Steve, I think the problem is with us users and how we expect things to render on the various phones and computers when we take pictures holding the phone upward vs sideways. To be more specific, if you take a picture with the phone standing up, it will render sideways - that's because in the picture's metadata it was marked as rotated 90 degrees - and if you take a picture with the phone sideways then it will render correctly.
Here are a couple of example pictures I just took:
On our phones, both pictures render correctly because the phone automatically compensates for the original rotation, but desktop computers don't necessarily do that.
Dear Steve,i read only now this report.
Its an incredible report of your travel.But you always do incredible report that bring our mind out of our normal problems for a while.
I and Marco was very happy and honoured to meet you and Marty,2 very special people.
If you will come next time you will know other our friends with very good system
We hope one day to come to visit you with our family
Steve has already commented on our Italian hosts so I’d like to weigh in as well. To begin, what continues to strike me impressively is the genuine camaraderie and affection that audiophiles have for each other. Gianluigi and Marco continued to reinforce that impression. To be honest, it was embarrassing for us to continually decline their generosity during our limited time with them. ‘Let’s take you out to lunch”. No sorry, we can’t. “Let us take you out for drinks”. Uh, no, sorry. “Let’s stop for the best gelato you ever had”. Yer killin’ me Gianluigi, but, uh, no thanks. “Let’s go to your hotel and pick up your wives and we’ll drive to lake Orta which you really must see”. So sorry Gianluigi, but we simply do not have enough time. “I know you can’t take time for drinks so we brought the drinks to you”. OMG, to say these guys were the epitome of hospitality is an understatement. Audiophiles. Gotta love ‘em.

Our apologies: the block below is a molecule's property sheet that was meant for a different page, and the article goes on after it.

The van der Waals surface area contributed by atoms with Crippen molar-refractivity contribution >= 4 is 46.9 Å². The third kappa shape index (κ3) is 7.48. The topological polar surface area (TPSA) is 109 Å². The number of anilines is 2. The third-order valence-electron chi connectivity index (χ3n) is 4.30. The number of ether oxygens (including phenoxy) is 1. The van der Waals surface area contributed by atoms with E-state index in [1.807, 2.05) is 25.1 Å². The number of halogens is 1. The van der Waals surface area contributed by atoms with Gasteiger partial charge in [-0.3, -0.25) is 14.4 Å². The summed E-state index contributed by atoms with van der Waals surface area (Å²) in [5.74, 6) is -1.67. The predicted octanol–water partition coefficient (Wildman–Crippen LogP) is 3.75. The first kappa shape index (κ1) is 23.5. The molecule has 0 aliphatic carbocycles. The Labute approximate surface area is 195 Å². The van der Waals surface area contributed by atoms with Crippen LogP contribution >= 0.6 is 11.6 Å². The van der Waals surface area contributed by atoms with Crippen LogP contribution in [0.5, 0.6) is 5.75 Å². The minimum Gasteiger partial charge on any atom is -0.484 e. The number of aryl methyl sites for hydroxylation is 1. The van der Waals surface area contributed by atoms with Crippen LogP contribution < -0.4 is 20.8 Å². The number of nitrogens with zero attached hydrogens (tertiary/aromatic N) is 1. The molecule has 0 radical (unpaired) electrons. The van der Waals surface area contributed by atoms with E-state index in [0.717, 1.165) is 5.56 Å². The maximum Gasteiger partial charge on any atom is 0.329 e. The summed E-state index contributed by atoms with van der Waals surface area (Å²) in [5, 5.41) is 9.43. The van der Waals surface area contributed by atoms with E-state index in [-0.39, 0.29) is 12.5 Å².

As Steve mentioned, our first stop was Gian’s. From the moment I walked into his listening room, I knew it would be a special experience. And it wasn’t the gear or the room that told me so. It was his music collection. I could have died and gone to heaven right there. It wasn’t the numbers that was impressive even though they certainly were (just a few thousand+ CD, LPs and assorted tapes), but the content. Gian is a jazz freak, as am I, and his collection left me drooling. IF there was a cut-out in the listening chair for a toilet, and somebody could hook me up to an IV for nutrition, I might never come out of that lair. This was the finest collection of jazz I have ever seen in one location. Exquisite taste on steroids, to say the least.